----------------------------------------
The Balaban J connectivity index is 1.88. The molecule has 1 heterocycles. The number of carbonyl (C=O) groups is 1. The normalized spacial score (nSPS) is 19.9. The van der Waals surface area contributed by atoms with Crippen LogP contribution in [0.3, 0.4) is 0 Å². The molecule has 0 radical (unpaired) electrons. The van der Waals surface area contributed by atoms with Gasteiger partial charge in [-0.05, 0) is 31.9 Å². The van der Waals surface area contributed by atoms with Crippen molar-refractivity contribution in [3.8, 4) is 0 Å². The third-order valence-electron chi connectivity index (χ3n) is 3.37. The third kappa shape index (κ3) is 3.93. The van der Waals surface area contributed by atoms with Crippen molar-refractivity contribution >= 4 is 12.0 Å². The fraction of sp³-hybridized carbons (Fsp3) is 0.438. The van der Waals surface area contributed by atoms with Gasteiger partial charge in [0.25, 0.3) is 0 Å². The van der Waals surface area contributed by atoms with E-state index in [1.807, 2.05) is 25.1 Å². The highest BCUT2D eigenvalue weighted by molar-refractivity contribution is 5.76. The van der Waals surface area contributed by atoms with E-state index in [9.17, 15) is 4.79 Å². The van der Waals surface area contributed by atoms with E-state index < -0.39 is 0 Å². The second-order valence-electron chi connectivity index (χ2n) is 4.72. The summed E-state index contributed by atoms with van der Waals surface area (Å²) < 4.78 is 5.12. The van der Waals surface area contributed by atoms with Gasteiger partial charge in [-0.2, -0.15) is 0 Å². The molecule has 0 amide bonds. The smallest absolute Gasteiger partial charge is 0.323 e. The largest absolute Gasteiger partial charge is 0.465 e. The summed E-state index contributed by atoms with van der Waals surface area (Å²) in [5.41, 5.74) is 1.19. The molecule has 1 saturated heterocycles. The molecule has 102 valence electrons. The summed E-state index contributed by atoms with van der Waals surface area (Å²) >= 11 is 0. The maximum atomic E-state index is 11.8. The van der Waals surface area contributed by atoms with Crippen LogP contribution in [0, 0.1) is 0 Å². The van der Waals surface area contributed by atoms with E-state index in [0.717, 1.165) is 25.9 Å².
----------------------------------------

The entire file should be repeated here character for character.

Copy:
The Balaban J connectivity index is 1.88. The molecule has 1 heterocycles. The number of carbonyl (C=O) groups is 1. The normalized spacial score (nSPS) is 19.9. The van der Waals surface area contributed by atoms with Crippen LogP contribution in [0.3, 0.4) is 0 Å². The molecule has 0 radical (unpaired) electrons. The van der Waals surface area contributed by atoms with Gasteiger partial charge in [-0.05, 0) is 31.9 Å². The van der Waals surface area contributed by atoms with Crippen molar-refractivity contribution in [3.8, 4) is 0 Å². The third-order valence-electron chi connectivity index (χ3n) is 3.37. The third kappa shape index (κ3) is 3.93. The van der Waals surface area contributed by atoms with Crippen molar-refractivity contribution >= 4 is 12.0 Å². The fraction of sp³-hybridized carbons (Fsp3) is 0.438. The van der Waals surface area contributed by atoms with Gasteiger partial charge in [0.25, 0.3) is 0 Å². The van der Waals surface area contributed by atoms with E-state index in [1.807, 2.05) is 25.1 Å². The highest BCUT2D eigenvalue weighted by molar-refractivity contribution is 5.76. The van der Waals surface area contributed by atoms with E-state index in [9.17, 15) is 4.79 Å². The van der Waals surface area contributed by atoms with E-state index < -0.39 is 0 Å². The second-order valence-electron chi connectivity index (χ2n) is 4.72. The summed E-state index contributed by atoms with van der Waals surface area (Å²) < 4.78 is 5.12. The van der Waals surface area contributed by atoms with Gasteiger partial charge in [-0.2, -0.15) is 0 Å². The molecule has 0 amide bonds. The smallest absolute Gasteiger partial charge is 0.323 e. The largest absolute Gasteiger partial charge is 0.465 e. The summed E-state index contributed by atoms with van der Waals surface area (Å²) in [5.41, 5.74) is 1.19. The molecule has 1 saturated heterocycles. The molecule has 102 valence electrons. The summed E-state index contributed by atoms with van der Waals surface area (Å²) >= 11 is 0. The maximum atomic E-state index is 11.8. The van der Waals surface area contributed by atoms with Crippen LogP contribution in [0, 0.1) is 0 Å². The van der Waals surface area contributed by atoms with E-state index in [0.717, 1.165) is 25.9 Å².